I’m excited about what seems to be a growing community of citizen engagement and participation initiatives in Lima, Peru. A good example is Todos Somos Dateros (We Are All Data Providers). This project began in response to a flare-up of conversation among citizens about a new rapid transit bus system, and has evolved into an online platform run by a small team that is working hard to understand how to transform citizen reports into the kinds of offline responses that are necessary to keep people participating.
Lima already had a culture of citizen monitoring of transit systems using paper and pen – for more on the analog system in Lima I recommend this post at the World Bank’s Transport for Development blog and this one at MIT’s CoLab Radio. The online project, a platform for visualizing citizen feedback and attempting to channel it to government officials, was therefore inspired by existing communities.
I spoke to Camila, who got the idea for Todos Somos Dateros after seeing similar initiatives in the Netherlands while she was living there, about what has (to date) worked best and what has been the hardest. Here’s what I could glean about what she and her team has done that works:
1. Immediately connecting with a tech partner. Camila had no developer skills, so hooked up with Rodrigo Derteano, who does. (Rodrigo is also a partner on their consultancy, La Factura).
2. Contacting officials right away. They got in touch with individuals within the part of the government in charge of the new bus system, the Metropolitano, and told them about their plan. While, officials said it was a great idea but that they wouldn’t help in any way, having the project on their radar couldn’t have hurt.
3. Partner with an NGO. Todos Somos Dateros partnered with Ciudad Nuestra, which came up with the categorization system for citizen feedback, and was in charge of turning citizen reports into publications that could then be sent to officials. This is so key.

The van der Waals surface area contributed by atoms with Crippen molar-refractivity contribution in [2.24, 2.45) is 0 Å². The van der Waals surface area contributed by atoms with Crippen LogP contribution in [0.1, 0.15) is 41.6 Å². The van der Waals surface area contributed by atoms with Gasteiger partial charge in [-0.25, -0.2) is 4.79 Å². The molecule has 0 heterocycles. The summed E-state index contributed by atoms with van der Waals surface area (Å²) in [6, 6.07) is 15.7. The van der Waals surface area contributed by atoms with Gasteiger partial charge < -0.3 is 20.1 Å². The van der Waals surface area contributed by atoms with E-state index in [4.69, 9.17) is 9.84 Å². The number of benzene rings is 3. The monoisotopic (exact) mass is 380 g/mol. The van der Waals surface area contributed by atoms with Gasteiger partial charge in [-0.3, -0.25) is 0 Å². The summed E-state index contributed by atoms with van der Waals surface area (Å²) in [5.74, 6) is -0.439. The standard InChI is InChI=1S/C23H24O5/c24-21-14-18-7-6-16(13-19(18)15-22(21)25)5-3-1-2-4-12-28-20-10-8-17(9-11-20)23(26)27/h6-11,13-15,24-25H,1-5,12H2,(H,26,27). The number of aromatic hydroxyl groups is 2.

4. Tap into existing conversations. There is a small but active community of people who care about the bus system and who care about cyclists’ issues. This was, therefore, the channels for citizen reports that they chose. Channels were determined not because the team’s interests, but because there were already active conversations happening online about these topics. This helps to prevent the creation of a ghost town.
Caveat: The main challenge for any initiative trying to incorporate citizen reports is a lack of citizen reports. Tapping into existing conversations may be a great way to try and avoid that, but it’s not a panacea. These pockets of citizen activity around transportation issues in Lima are, after all, quite small, and online participation has recently tapered off.
Another reason for this slowdown in participation may of course be that there is not enough action happening in response to the citizen feedback. Members of the local government in Lima still don’t have much incentive to respond – and aren’t.
What’s next for Todos Somos Dateros? Great news: they’re on the verge of releasing all of their code so that others can replicate their platform. Having not seen the code yet I can’t vouch for it, but I do think it’s important to note that this tool was created specifically for documenting citizen reports of processes over long periods of time. On the other hand, the Ushahidi platform was built specifically to document citizen reports of time-bound events like crises. They are also about to launch a new category of citizen reports on the issue of accessibility for the disabled in Lima. Again, this is in response to a small but active community of disability rights activists in Lima, and executed in partnership with two institutions: the Instituto de Derechos Humanos at the Universidad de Lima and OMAPED, the government agency that deals with disability issues.
Know anyone who might want to use Todos Somos Dateros’ code for a project of their own? Share!